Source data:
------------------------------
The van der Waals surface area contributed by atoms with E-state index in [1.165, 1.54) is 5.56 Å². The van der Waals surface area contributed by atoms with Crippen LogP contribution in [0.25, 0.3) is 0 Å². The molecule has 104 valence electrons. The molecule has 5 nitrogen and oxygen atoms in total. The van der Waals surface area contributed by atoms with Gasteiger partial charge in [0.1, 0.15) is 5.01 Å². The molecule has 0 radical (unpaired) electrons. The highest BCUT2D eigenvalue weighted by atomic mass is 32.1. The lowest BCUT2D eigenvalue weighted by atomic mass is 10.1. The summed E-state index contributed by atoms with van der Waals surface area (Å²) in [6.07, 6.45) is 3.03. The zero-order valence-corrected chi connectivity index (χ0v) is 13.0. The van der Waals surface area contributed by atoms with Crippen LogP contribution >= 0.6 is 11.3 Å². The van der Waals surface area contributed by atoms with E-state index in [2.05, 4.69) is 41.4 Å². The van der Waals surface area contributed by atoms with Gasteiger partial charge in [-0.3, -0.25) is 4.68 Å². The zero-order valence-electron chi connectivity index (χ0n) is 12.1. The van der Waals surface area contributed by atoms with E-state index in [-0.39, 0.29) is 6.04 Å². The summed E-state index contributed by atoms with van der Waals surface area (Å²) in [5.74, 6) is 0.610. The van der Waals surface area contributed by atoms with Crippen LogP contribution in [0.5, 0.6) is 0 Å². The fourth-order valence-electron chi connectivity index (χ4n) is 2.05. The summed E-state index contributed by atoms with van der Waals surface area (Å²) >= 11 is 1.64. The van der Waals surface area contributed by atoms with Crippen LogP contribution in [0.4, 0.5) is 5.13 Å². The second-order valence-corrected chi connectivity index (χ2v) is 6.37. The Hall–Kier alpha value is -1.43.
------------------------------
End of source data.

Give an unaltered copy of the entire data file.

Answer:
The van der Waals surface area contributed by atoms with E-state index in [1.165, 1.54) is 5.56 Å². The van der Waals surface area contributed by atoms with Crippen LogP contribution in [0.25, 0.3) is 0 Å². The molecule has 104 valence electrons. The molecule has 5 nitrogen and oxygen atoms in total. The van der Waals surface area contributed by atoms with Gasteiger partial charge in [0.1, 0.15) is 5.01 Å². The molecule has 0 radical (unpaired) electrons. The highest BCUT2D eigenvalue weighted by atomic mass is 32.1. The lowest BCUT2D eigenvalue weighted by atomic mass is 10.1. The summed E-state index contributed by atoms with van der Waals surface area (Å²) in [6.07, 6.45) is 3.03. The zero-order valence-corrected chi connectivity index (χ0v) is 13.0. The van der Waals surface area contributed by atoms with Crippen LogP contribution >= 0.6 is 11.3 Å². The van der Waals surface area contributed by atoms with E-state index in [2.05, 4.69) is 41.4 Å². The van der Waals surface area contributed by atoms with Gasteiger partial charge in [-0.3, -0.25) is 4.68 Å². The zero-order valence-electron chi connectivity index (χ0n) is 12.1. The van der Waals surface area contributed by atoms with E-state index in [-0.39, 0.29) is 6.04 Å². The summed E-state index contributed by atoms with van der Waals surface area (Å²) in [5.74, 6) is 0.610. The van der Waals surface area contributed by atoms with Crippen LogP contribution in [0.5, 0.6) is 0 Å². The fourth-order valence-electron chi connectivity index (χ4n) is 2.05. The summed E-state index contributed by atoms with van der Waals surface area (Å²) >= 11 is 1.64. The van der Waals surface area contributed by atoms with Crippen LogP contribution in [0.4, 0.5) is 5.13 Å². The second-order valence-corrected chi connectivity index (χ2v) is 6.37. The Hall–Kier alpha value is -1.43.